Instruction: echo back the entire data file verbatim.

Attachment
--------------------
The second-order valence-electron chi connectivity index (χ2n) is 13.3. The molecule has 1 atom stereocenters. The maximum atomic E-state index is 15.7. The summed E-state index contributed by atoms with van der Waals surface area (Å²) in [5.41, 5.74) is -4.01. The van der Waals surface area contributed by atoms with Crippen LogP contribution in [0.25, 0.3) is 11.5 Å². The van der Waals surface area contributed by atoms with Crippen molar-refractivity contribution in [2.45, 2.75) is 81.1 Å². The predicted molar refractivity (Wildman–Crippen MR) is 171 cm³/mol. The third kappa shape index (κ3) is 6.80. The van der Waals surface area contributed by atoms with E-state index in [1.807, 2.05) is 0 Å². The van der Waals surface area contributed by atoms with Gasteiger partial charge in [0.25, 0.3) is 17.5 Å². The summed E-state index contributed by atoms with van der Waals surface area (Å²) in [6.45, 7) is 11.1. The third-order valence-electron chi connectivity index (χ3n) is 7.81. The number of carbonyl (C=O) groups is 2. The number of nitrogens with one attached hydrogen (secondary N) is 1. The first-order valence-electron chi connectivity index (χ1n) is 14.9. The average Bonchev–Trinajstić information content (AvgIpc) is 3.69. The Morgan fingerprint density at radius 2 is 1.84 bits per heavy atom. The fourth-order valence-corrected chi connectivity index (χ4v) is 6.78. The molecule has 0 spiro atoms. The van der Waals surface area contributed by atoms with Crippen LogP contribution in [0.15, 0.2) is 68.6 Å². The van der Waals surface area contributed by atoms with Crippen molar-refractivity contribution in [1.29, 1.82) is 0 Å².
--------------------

The second-order valence-electron chi connectivity index (χ2n) is 13.3. The molecule has 1 atom stereocenters. The maximum atomic E-state index is 15.7. The summed E-state index contributed by atoms with van der Waals surface area (Å²) in [5.41, 5.74) is -4.01. The van der Waals surface area contributed by atoms with Crippen LogP contribution in [0.25, 0.3) is 11.5 Å². The van der Waals surface area contributed by atoms with Crippen molar-refractivity contribution in [2.45, 2.75) is 81.1 Å². The predicted molar refractivity (Wildman–Crippen MR) is 171 cm³/mol. The third kappa shape index (κ3) is 6.80. The van der Waals surface area contributed by atoms with E-state index in [1.807, 2.05) is 0 Å². The van der Waals surface area contributed by atoms with Gasteiger partial charge in [0.25, 0.3) is 17.5 Å². The summed E-state index contributed by atoms with van der Waals surface area (Å²) in [6.45, 7) is 11.1. The third-order valence-electron chi connectivity index (χ3n) is 7.81. The number of carbonyl (C=O) groups is 2. The number of nitrogens with one attached hydrogen (secondary N) is 1. The first-order valence-electron chi connectivity index (χ1n) is 14.9. The average Bonchev–Trinajstić information content (AvgIpc) is 3.69. The Morgan fingerprint density at radius 2 is 1.84 bits per heavy atom. The fourth-order valence-corrected chi connectivity index (χ4v) is 6.78. The molecule has 0 spiro atoms. The van der Waals surface area contributed by atoms with Crippen LogP contribution in [0.15, 0.2) is 68.6 Å². The van der Waals surface area contributed by atoms with Crippen molar-refractivity contribution in [1.29, 1.82) is 0 Å².